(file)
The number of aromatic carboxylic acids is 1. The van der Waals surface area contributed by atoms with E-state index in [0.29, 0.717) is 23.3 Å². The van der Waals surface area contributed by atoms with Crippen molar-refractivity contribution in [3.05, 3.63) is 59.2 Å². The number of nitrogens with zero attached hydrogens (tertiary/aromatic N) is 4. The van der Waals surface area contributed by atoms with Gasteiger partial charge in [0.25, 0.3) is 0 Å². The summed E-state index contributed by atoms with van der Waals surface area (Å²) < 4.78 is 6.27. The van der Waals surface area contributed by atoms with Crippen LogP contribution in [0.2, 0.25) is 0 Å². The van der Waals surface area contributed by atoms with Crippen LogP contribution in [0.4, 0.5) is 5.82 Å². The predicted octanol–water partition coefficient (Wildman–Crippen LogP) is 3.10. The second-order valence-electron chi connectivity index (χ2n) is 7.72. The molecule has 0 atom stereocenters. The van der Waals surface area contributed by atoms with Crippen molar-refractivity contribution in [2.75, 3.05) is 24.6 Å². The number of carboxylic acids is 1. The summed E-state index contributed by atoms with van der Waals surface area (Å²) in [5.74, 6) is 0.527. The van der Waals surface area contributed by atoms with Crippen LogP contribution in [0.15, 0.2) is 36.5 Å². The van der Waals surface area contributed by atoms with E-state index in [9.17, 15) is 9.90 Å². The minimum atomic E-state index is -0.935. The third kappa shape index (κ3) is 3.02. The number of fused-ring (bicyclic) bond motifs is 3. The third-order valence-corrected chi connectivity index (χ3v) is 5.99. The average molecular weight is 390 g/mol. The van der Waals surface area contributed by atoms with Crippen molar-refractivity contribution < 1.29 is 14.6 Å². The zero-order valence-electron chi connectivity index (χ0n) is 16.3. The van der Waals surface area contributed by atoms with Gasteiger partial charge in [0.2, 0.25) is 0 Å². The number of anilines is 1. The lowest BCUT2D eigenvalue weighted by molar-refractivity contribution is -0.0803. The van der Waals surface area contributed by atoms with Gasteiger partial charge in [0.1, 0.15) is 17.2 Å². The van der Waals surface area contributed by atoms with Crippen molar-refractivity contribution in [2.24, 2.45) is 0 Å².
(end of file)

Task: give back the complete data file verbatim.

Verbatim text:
The number of aromatic carboxylic acids is 1. The van der Waals surface area contributed by atoms with E-state index in [0.29, 0.717) is 23.3 Å². The van der Waals surface area contributed by atoms with Crippen molar-refractivity contribution in [3.05, 3.63) is 59.2 Å². The number of nitrogens with zero attached hydrogens (tertiary/aromatic N) is 4. The van der Waals surface area contributed by atoms with Gasteiger partial charge in [0.25, 0.3) is 0 Å². The summed E-state index contributed by atoms with van der Waals surface area (Å²) < 4.78 is 6.27. The van der Waals surface area contributed by atoms with Crippen LogP contribution in [0.2, 0.25) is 0 Å². The van der Waals surface area contributed by atoms with Crippen LogP contribution in [0.4, 0.5) is 5.82 Å². The predicted octanol–water partition coefficient (Wildman–Crippen LogP) is 3.10. The second-order valence-electron chi connectivity index (χ2n) is 7.72. The molecule has 0 atom stereocenters. The van der Waals surface area contributed by atoms with Crippen molar-refractivity contribution in [2.75, 3.05) is 24.6 Å². The number of carboxylic acids is 1. The summed E-state index contributed by atoms with van der Waals surface area (Å²) in [5.74, 6) is 0.527. The van der Waals surface area contributed by atoms with Crippen LogP contribution in [0.15, 0.2) is 36.5 Å². The van der Waals surface area contributed by atoms with E-state index in [9.17, 15) is 9.90 Å². The minimum atomic E-state index is -0.935. The third kappa shape index (κ3) is 3.02. The number of fused-ring (bicyclic) bond motifs is 3. The third-order valence-corrected chi connectivity index (χ3v) is 5.99. The average molecular weight is 390 g/mol. The van der Waals surface area contributed by atoms with Crippen molar-refractivity contribution < 1.29 is 14.6 Å². The zero-order valence-electron chi connectivity index (χ0n) is 16.3. The van der Waals surface area contributed by atoms with Gasteiger partial charge in [0.2, 0.25) is 0 Å². The number of anilines is 1. The lowest BCUT2D eigenvalue weighted by molar-refractivity contribution is -0.0803. The van der Waals surface area contributed by atoms with Gasteiger partial charge in [0.1, 0.15) is 17.2 Å². The van der Waals surface area contributed by atoms with Crippen molar-refractivity contribution in [2.24, 2.45) is 0 Å².